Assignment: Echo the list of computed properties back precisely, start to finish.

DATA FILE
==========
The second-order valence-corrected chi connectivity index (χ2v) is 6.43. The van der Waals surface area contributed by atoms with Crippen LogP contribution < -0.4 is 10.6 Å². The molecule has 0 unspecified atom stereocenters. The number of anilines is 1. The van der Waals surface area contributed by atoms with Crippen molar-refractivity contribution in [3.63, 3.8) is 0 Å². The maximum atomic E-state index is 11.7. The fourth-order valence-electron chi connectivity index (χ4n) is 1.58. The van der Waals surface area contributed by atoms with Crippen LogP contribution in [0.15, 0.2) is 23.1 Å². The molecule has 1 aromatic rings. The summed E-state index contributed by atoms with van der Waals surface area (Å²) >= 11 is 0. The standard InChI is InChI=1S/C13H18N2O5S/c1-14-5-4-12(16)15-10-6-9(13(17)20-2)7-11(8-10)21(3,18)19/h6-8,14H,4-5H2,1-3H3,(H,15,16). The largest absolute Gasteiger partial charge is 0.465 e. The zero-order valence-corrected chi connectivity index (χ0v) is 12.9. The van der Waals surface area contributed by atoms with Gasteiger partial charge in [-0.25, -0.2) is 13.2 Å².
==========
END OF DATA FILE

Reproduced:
The second-order valence-corrected chi connectivity index (χ2v) is 6.43. The van der Waals surface area contributed by atoms with Crippen LogP contribution < -0.4 is 10.6 Å². The molecule has 0 unspecified atom stereocenters. The number of anilines is 1. The van der Waals surface area contributed by atoms with Crippen molar-refractivity contribution in [3.63, 3.8) is 0 Å². The maximum atomic E-state index is 11.7. The fourth-order valence-electron chi connectivity index (χ4n) is 1.58. The van der Waals surface area contributed by atoms with Crippen LogP contribution in [0.15, 0.2) is 23.1 Å². The molecule has 1 aromatic rings. The summed E-state index contributed by atoms with van der Waals surface area (Å²) >= 11 is 0. The standard InChI is InChI=1S/C13H18N2O5S/c1-14-5-4-12(16)15-10-6-9(13(17)20-2)7-11(8-10)21(3,18)19/h6-8,14H,4-5H2,1-3H3,(H,15,16). The largest absolute Gasteiger partial charge is 0.465 e. The zero-order valence-corrected chi connectivity index (χ0v) is 12.9. The van der Waals surface area contributed by atoms with Gasteiger partial charge in [-0.25, -0.2) is 13.2 Å².